Cervical Cancer: Everything you need to know

Cervical cancer cells

Author: Dr. Tanaya Narendra, MBBS, MSc (Oxon)

So, you’ve probably heard of cervical cancer – on the TV, at your doctor’s clinic, on Instagram. But do you know what it is? Let’s talk about it!

The cervix is the entrance to the uterus. It’s a thick collection of muscle that looks like a donut and acts as the doorway to the uterus. It connects the main body of the uterus to the vagina. The cells of the cervix can sometimes develop cancer. Cancer is basically an uncontrolled growth of cells – usually this results in a tumour. When this uncontrolled cell growth happens in the cervix, it’s called cervical cancer.  

So, how does it happen? It’s important to know them because according to Globocan 2018, Cervical Cancer is the second most common cancer in Indian women! There are many risk factors for cervical cancer which are largely preventable. 

Cervical Cancer-Risk factors:

  • Having a persistent infection with HPV (Human Papilloma Virus)
  • Unprotected sex, especially with multiple partners
  • Your partner having unprotected sex, especially with multiple partners
  • Smoking
  • Any conditions that lower your immunity (HIV, Cancer, etc)
  • Having a sexually transmitted infection (STI)

So, as you can see, safe sex and not smoking are easy to implement in your life. It’s important to note here that you shouldn’t be under the wrong impression that being young will keep you safe. Jade Goody, a British celebrity, passed away from Cervical Cancer at the age of 27.

So, how do you know whether you or someone you know has it? When is it important that you go to a doctor?

Let’s discuss some symptoms!

  • Vaginal bleeding after sex
  • Bleeding between periods, or bleeding after menopause
  • Unusual discharge, especially if it has a bad smell
  • Pain when having sex

It’s important to be mindful of these symptoms, because often people don’t notice them until it’s too late. The symptoms that develop after spread of the disease include:

  • Pelvic pain
  • Trouble in peeing
  • Weakness, lack of energy
  • Loss of appetite

Okay, so how do I protect myself?

Aside from taking simple precautions like practising safe sex and not smoking, another great way of taking care of your cervical health is getting regular pap smears. If you’re over the age of 21, and you’ve had any sexual exposure, it’s useful to get examined by your gynaecologist every three years. Your gynaecologist will take some cells from your cervix, using a soft brush. Don’t worry, this is not painful. This can be combined with an HPV test to check for the presence of an infection with the HPV virus. Your gynaecologist will then send these cells to be examined under a microscope. Getting a follow up every three years is the recommendation from the Federation of Obstetric & Gynaecological Societies of India (FOGSI) and is a convenient way of taking care of your cervical health.

Aside from this, we are very lucky, because there is a vaccine available for protecting yourself from cervical cancer! Yes! A vaccine to prevent cervical cancer! This vaccine, called Cervarix, is available at your gynaecologist. It protects you from two strains of HPV that are responsible for 70% of cervical cancer. Another vaccine, called Gardasil, also protects you against two strains of HPV that are responsible for causing genital warts. You can choose whichever fits you best, or whichever is available to get. I personally recommend all my patients to get the vaccine early on, especially before their first sexual experience.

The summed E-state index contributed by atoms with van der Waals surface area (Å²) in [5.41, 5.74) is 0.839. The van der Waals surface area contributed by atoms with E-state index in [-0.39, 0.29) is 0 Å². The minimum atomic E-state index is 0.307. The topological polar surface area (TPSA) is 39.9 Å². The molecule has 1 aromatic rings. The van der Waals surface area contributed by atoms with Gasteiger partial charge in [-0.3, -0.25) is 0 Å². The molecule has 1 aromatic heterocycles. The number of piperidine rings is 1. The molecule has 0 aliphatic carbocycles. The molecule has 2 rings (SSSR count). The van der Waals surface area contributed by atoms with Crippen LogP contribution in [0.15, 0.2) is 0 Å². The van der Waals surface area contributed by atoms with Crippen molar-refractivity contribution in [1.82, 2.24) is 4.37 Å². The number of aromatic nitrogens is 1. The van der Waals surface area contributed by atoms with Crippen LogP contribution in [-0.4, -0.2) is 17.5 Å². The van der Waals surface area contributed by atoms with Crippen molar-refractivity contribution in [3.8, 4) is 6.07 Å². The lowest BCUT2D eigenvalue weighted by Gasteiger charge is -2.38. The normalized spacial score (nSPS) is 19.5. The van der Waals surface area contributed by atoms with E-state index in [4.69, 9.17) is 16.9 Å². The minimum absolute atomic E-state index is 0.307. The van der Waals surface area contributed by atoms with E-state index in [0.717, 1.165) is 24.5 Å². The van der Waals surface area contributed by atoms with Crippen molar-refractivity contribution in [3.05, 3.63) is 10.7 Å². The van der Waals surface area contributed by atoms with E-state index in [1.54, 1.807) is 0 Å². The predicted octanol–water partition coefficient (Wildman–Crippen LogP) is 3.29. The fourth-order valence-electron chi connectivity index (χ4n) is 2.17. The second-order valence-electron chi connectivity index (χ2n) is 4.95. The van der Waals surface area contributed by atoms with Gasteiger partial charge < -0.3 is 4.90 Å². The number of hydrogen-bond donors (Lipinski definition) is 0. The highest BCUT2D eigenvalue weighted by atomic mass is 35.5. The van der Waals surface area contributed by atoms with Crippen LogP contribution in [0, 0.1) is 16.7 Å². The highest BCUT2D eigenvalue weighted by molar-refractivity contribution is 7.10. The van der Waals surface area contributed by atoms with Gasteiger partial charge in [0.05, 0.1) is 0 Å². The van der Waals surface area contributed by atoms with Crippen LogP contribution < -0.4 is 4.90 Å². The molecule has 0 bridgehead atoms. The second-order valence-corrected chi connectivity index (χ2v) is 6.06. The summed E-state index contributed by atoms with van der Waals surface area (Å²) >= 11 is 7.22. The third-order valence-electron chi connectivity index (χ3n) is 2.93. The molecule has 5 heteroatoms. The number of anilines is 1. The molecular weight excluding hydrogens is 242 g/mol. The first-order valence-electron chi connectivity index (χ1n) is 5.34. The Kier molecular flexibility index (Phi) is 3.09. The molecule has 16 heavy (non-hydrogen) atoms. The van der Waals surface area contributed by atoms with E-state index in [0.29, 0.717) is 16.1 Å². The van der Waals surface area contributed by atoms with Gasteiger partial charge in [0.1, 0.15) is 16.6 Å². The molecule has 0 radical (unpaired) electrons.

The vaccine itself is given in two doses or three doses, over a period of six months, depending on the age of the patient. Your doctor will be able to tell you which one fits you best, and anyone with a cervix over the age of nine years of age can get the vaccine. This, however, doesn’t mean that you will have 100% protection against cancer. You will continue having to take basic precautions.

A few years ago we had a 37-year-old lady, Ms. X, come to our center in Allahabad – Abhilasha Hospital & Fertility Center, with a constant vaginal bleed. Having spoken to the patient, we found that she had sex with her boyfriend at the age of 19. At the age of 26, she came out of the closet as a lesbian. Given that she wasn’t having sex with men after her first boyfriend, Ms. X did not get any smears or HPV tests. Dr. Abhilasha Chaturvedi, the director and leading gynaecologist at Abhilasha Hospital & Fertility Center, recommended getting a smear and HPV test to Ms. X. She agreed, and we were surprised to learn that Ms. X had an HPV infection and had developed precancerous changes in her cervical cells! Presumably, she had been infected from her first exposure so many years ago? This was causing her vaginal bleed. 

So, the point is not to scare you. The point is to make sure we are aware and cognizant of our bodies. Don’t smoke, have safe sex, get your smears, and get your vaccine! Stay safe, stay healthy.

Good luck!

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